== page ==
We found out the next day our cool Pennsylvania friend had died right before Christmas. Years ago we met in England and had since been friends. The Air Force veteran who had even been posted for a short time in Iceland had retired but accepted a job as fuels analyst in England where my husband was working. We discovered he and his wife were cat people. At this time pets coming with families from the USA were required to spend 6 months in quarantine (rabies prevention), so most people did not bring their animals with them. Our friends brought their four cats and we had our Simon (the Siamese) and Gerald, the orange tabby. The cats ate better food than we did and emerged 6 months later with silky coats and persnickety appetites. Canned cat food? Who are you kidding? They were fed fresh cooked food every day and their temporary billeting was immaculate. True, the quarantine facility could have equaled the maximum security prison at McAlester, but our cats received the best of care. Today, if we wanted to bring our cats into England, they must each have a microchip, up-to-date rabies vaccinations, health certificates from the vet, and a signature from the USDA APHIS (Animal and Plant Inspection Service) on the EU health certificate. Much quicker and cheaper than a 6 month vacation!
I drew our new friends a humorous cat Christmas card that first year. They liked the card and asked next Christmas if they might receive another cat card. Seems that a tradition was starting. For the next 30 years I drew them cat pictures in pencil and pen and ink, painted cat caricatures in acrylics and watercolors, carved scratchboards, or used whatever was handy to make a card. The sizes were inconsistent and my pictures usually were drawn to the edges of the paper. They told me ten years ago that every card I had made them had been framed and a wall in their house was dedicated to the cat cards. I was thunderstruck because yes, some of the artwork was very realistic, but other cards had been drawn out of sheer fun and the perspectives were strange.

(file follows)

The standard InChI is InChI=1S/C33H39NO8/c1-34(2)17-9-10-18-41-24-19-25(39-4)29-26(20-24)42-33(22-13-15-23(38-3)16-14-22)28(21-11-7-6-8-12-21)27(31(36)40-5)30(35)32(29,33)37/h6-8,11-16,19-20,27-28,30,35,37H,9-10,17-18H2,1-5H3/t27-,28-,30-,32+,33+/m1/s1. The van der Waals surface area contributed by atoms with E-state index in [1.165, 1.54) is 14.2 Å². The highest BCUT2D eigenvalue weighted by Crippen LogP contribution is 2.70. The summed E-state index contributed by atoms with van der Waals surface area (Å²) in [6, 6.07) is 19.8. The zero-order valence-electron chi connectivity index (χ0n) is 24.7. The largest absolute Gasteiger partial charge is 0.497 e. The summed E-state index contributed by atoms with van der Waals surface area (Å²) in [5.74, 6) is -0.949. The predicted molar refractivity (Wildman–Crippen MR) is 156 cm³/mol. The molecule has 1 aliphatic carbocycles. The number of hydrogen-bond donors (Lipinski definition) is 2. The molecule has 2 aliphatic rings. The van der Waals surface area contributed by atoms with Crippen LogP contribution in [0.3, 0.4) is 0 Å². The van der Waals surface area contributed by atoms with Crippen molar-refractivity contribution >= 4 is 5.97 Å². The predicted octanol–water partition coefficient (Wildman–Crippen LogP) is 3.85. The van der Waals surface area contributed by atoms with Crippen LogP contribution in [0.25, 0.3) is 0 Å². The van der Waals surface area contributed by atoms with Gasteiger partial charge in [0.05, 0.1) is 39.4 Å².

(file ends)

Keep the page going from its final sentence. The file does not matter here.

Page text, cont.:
We parted company when my family moved from England, but the cat cards connected us through decades. Letters each year kept our families up to date wherever we lived. Our friends always maintained an exclusive cat room with beds, litter boxes, toys, perches and other amenities for their cats’ bedtime comfort. Each night the cats went to bed and the door was closed until the next morning. We thought how sensible. Our cats had the run of the house and in the morning they let us know, none too subtly, it was time for breakfast. If the toys carried and dropped onto our faces didn’t work, they’d begin chasing each other across the bed.
One story our friend told us showed his crazy side. When they lived in Florida their house had a pool. He said all their cats loved water and were good swimmers. He would occasionally toss them into the pool. Each would paddle back to him, be picked up, toweled off, and given a treat. One day he threw the new cat in. The cat sunk to the bottom like a stone. After a few seconds the cat still had not surfaced. He ran over and saw the cat calmly sitting on the pool floor looking around. Realizing the cat wasn’t going anywhere he kicked off his shoes and dove in to rescue the cat. The cat was fine and never again got close to water.